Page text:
"Ive always believed strongly in the worth and dignity of the individual student," says Marianne Williams. "My goal has always been to add value to a students life and, in so doing, help build a students sense of self worth and confidence. Since a birthday is a special occasion, especially for a child, its a wonderful opportunity to lavish praise and attention on that child."
Former student Nissa K. from Kenya has returned many times to teach and lead the class in the "Birthday Song" -- Kenyan style.
Prior to her retirement in May 2007 after 32 years in the classroom, Gilbert taught third grade at Val Vista Lakes Elementary School in Gilbert, Arizona. Traditionally, a birthday celebration in her classroom included singing and a special treat, but then she acquired a small gift box that was decorated with balloons and birthday greetings. She began to use that "Birthday Box" with each celebration and to enclose a small gift, like a little car or other toy. It added to the occasion, but even these small trinkets were costly and time consuming to find.
"When the state quarters were first being minted, my son had given me a large folder portraying a U.S. map and a space on each state to insert that states quarter," Williams recalled. "The original thought was to use the map and quarters as geography and history lessons. Rather than teach one lesson with the map and quarters, the idea just came to me to incorporate the map and quarters into the birthday celebration."
Taylor O. holds the "Birthday Box" in front of the quarters map in Williams' classroom. [Photos provided by Marianne Williams.]
In the decorated "Birthday Box," Williams placed two matching state quarters -- one to put on the map and one for the child to keep. A birthday banner was hung on the board, and the child sat on the classroom stool while he or she received the acknowledgment. Williams took a photo of each child with the Birthday Box, and asked several questions: Where were you born? Do you know what time of day you were born? How big you were at birth (weight and length)? Did you have hair? Does your family have special birthday traditions? Then the student opened the box and put one state quarter on the map, while Williams shared trivia and facts about that state and discussed the significance of the symbols on the coin.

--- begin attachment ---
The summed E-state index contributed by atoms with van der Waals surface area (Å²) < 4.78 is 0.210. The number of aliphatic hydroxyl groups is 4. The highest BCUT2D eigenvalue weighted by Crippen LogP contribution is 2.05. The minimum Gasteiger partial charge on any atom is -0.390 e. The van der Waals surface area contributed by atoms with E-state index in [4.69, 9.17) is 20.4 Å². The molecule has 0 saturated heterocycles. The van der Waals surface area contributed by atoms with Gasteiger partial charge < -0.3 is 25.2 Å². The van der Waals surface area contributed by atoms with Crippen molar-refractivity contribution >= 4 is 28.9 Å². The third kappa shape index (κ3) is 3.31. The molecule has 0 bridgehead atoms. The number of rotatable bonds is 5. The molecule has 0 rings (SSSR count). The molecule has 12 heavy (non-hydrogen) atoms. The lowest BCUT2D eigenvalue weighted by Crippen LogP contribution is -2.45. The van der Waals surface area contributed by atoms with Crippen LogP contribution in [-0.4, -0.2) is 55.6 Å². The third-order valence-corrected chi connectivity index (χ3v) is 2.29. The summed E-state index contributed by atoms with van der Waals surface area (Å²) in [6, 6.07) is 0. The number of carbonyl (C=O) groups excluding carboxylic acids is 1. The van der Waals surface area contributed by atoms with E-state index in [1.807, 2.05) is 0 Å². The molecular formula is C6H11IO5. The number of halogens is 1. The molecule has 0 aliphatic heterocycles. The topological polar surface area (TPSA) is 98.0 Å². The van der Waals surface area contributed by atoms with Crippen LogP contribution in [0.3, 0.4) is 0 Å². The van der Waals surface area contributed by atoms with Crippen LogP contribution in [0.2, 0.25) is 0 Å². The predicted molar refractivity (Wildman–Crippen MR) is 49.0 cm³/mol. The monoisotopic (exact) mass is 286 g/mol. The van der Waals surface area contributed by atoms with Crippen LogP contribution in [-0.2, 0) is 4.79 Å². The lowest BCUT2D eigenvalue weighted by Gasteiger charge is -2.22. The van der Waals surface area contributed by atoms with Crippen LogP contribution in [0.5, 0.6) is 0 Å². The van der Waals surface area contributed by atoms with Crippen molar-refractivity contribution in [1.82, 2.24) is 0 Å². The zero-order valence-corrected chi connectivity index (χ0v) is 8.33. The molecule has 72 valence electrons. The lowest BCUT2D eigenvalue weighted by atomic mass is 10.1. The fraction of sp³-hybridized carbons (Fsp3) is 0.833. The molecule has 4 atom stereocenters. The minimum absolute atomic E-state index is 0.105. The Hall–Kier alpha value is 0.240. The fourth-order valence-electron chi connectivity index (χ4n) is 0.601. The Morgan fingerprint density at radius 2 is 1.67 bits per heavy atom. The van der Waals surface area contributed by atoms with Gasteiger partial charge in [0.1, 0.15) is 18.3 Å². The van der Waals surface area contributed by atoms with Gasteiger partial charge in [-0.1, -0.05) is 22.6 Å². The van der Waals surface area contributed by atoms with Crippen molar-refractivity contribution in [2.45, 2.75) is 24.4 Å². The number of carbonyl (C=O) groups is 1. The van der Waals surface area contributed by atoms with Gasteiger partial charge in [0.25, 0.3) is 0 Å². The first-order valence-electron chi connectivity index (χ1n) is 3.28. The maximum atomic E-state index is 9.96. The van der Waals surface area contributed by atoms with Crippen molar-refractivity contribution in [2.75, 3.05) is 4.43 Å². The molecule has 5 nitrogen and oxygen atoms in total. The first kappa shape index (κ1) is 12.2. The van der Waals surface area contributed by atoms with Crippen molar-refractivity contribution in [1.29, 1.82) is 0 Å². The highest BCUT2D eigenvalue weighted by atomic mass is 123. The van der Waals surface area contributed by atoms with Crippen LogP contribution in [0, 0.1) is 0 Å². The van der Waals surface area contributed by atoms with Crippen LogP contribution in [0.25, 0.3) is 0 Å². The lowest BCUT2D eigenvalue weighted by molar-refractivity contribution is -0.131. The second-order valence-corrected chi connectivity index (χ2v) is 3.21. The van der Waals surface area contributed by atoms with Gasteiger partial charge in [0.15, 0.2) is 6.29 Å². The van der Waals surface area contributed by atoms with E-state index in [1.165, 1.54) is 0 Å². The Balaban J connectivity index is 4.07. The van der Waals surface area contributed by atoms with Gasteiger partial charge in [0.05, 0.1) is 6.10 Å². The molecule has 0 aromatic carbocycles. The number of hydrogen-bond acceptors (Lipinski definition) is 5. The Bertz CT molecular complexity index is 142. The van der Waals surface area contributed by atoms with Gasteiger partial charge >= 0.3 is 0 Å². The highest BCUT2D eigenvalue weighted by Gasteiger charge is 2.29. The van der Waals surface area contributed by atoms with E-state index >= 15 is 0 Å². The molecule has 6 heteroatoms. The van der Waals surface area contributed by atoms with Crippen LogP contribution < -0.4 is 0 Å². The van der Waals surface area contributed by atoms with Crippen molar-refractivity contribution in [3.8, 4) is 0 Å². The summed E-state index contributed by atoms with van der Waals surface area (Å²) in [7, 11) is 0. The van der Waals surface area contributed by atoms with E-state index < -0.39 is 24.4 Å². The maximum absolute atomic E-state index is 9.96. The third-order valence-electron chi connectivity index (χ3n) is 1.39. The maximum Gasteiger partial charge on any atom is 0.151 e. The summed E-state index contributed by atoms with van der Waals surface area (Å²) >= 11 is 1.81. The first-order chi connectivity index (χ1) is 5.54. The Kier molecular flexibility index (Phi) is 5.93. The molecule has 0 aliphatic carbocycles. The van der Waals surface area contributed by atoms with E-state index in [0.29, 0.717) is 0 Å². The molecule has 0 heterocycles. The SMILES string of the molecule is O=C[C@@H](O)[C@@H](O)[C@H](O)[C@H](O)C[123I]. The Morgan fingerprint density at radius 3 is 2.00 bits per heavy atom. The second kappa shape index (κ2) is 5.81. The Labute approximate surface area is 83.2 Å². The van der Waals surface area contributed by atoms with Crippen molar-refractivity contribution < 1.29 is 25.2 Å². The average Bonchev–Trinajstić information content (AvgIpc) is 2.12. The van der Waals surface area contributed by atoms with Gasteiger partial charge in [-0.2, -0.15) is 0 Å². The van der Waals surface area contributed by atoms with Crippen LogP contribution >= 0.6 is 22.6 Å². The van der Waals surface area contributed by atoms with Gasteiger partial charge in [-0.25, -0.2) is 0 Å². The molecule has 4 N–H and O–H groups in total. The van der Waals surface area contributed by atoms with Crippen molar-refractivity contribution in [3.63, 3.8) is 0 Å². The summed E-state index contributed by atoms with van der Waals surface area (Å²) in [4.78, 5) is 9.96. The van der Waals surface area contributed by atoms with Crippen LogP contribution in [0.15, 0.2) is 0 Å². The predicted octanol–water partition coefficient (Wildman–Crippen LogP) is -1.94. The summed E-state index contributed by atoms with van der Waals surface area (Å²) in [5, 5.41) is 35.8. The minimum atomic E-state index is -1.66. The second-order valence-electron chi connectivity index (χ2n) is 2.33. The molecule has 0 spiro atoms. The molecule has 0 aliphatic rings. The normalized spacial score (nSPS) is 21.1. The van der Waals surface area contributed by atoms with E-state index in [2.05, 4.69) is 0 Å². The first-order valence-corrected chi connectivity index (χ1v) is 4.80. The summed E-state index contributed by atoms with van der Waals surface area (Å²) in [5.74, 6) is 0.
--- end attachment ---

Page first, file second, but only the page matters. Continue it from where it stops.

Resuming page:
"Students enjoy the recognition and the element of surprise, wondering which state quarter is in the Birthday Box," Williams reported. "Of course, each one loves to receive the gift, either to save or spend.
Several helpful practices made Williams' birthday celebration go smoothly. She collected shiny new quarters from loose change and the bank and stored them in small envelopes with the state names on them. She kept a master list of the quarters and checked them off as they were used, and she wrote her students' birthdays on her master calendar so they would never be overlooked. When one celebration ended, she immediately refilled the box to prepare it for the next.
"This way of celebrating birthdays has proven perfect in meeting several objectives," added Williams. "It honors the student on his or her birthday and teaches a mini lesson on U.S. geography and history. At 25 cents per child, the method also is cost effective. (Quarters used on the map can be saved for the next year.) I like it because it is easily managed, time effective, and fun."
Article by Cara Bafile
Copyright Â© 2007 Education World